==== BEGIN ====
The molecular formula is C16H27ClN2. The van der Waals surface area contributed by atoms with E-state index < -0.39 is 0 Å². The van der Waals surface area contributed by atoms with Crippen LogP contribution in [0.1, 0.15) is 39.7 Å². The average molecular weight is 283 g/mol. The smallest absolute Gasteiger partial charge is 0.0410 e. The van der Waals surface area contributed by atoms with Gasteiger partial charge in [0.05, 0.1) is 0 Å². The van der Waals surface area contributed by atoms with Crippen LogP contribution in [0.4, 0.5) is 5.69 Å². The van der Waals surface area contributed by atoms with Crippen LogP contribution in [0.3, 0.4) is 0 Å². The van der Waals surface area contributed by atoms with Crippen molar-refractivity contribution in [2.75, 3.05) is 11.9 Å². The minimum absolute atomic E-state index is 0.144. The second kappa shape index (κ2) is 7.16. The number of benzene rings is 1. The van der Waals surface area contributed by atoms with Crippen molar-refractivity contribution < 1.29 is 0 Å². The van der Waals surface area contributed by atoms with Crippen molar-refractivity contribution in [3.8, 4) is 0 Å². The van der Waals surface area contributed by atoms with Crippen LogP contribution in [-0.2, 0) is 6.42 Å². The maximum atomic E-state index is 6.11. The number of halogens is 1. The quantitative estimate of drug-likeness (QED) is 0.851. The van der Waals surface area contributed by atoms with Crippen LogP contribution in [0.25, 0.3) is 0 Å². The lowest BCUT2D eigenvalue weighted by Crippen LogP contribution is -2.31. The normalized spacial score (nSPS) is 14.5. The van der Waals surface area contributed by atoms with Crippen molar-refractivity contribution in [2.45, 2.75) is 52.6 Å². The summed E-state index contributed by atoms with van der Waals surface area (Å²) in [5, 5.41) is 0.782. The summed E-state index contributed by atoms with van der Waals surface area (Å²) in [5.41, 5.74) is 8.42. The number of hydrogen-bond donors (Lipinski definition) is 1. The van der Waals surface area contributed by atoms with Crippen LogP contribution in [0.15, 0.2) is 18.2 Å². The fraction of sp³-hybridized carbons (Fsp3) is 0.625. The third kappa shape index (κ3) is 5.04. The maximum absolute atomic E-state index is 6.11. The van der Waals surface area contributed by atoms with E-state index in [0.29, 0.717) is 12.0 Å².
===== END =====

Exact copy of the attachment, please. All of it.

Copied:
The molecular formula is C16H27ClN2. The van der Waals surface area contributed by atoms with E-state index < -0.39 is 0 Å². The van der Waals surface area contributed by atoms with Crippen LogP contribution in [0.1, 0.15) is 39.7 Å². The average molecular weight is 283 g/mol. The smallest absolute Gasteiger partial charge is 0.0410 e. The van der Waals surface area contributed by atoms with Gasteiger partial charge in [0.05, 0.1) is 0 Å². The van der Waals surface area contributed by atoms with Crippen LogP contribution in [0.4, 0.5) is 5.69 Å². The van der Waals surface area contributed by atoms with Crippen LogP contribution in [0.3, 0.4) is 0 Å². The van der Waals surface area contributed by atoms with Crippen molar-refractivity contribution in [2.75, 3.05) is 11.9 Å². The minimum absolute atomic E-state index is 0.144. The second kappa shape index (κ2) is 7.16. The number of benzene rings is 1. The van der Waals surface area contributed by atoms with Crippen molar-refractivity contribution < 1.29 is 0 Å². The van der Waals surface area contributed by atoms with Crippen molar-refractivity contribution in [3.8, 4) is 0 Å². The van der Waals surface area contributed by atoms with Crippen LogP contribution in [-0.2, 0) is 6.42 Å². The maximum atomic E-state index is 6.11. The number of halogens is 1. The quantitative estimate of drug-likeness (QED) is 0.851. The van der Waals surface area contributed by atoms with Crippen LogP contribution in [0.25, 0.3) is 0 Å². The lowest BCUT2D eigenvalue weighted by Crippen LogP contribution is -2.31. The normalized spacial score (nSPS) is 14.5. The van der Waals surface area contributed by atoms with Crippen molar-refractivity contribution in [2.45, 2.75) is 52.6 Å². The summed E-state index contributed by atoms with van der Waals surface area (Å²) in [5, 5.41) is 0.782. The summed E-state index contributed by atoms with van der Waals surface area (Å²) in [5.41, 5.74) is 8.42. The number of hydrogen-bond donors (Lipinski definition) is 1. The van der Waals surface area contributed by atoms with Crippen LogP contribution in [0.15, 0.2) is 18.2 Å². The fraction of sp³-hybridized carbons (Fsp3) is 0.625. The third kappa shape index (κ3) is 5.04. The maximum absolute atomic E-state index is 6.11. The van der Waals surface area contributed by atoms with E-state index in [0.29, 0.717) is 12.0 Å².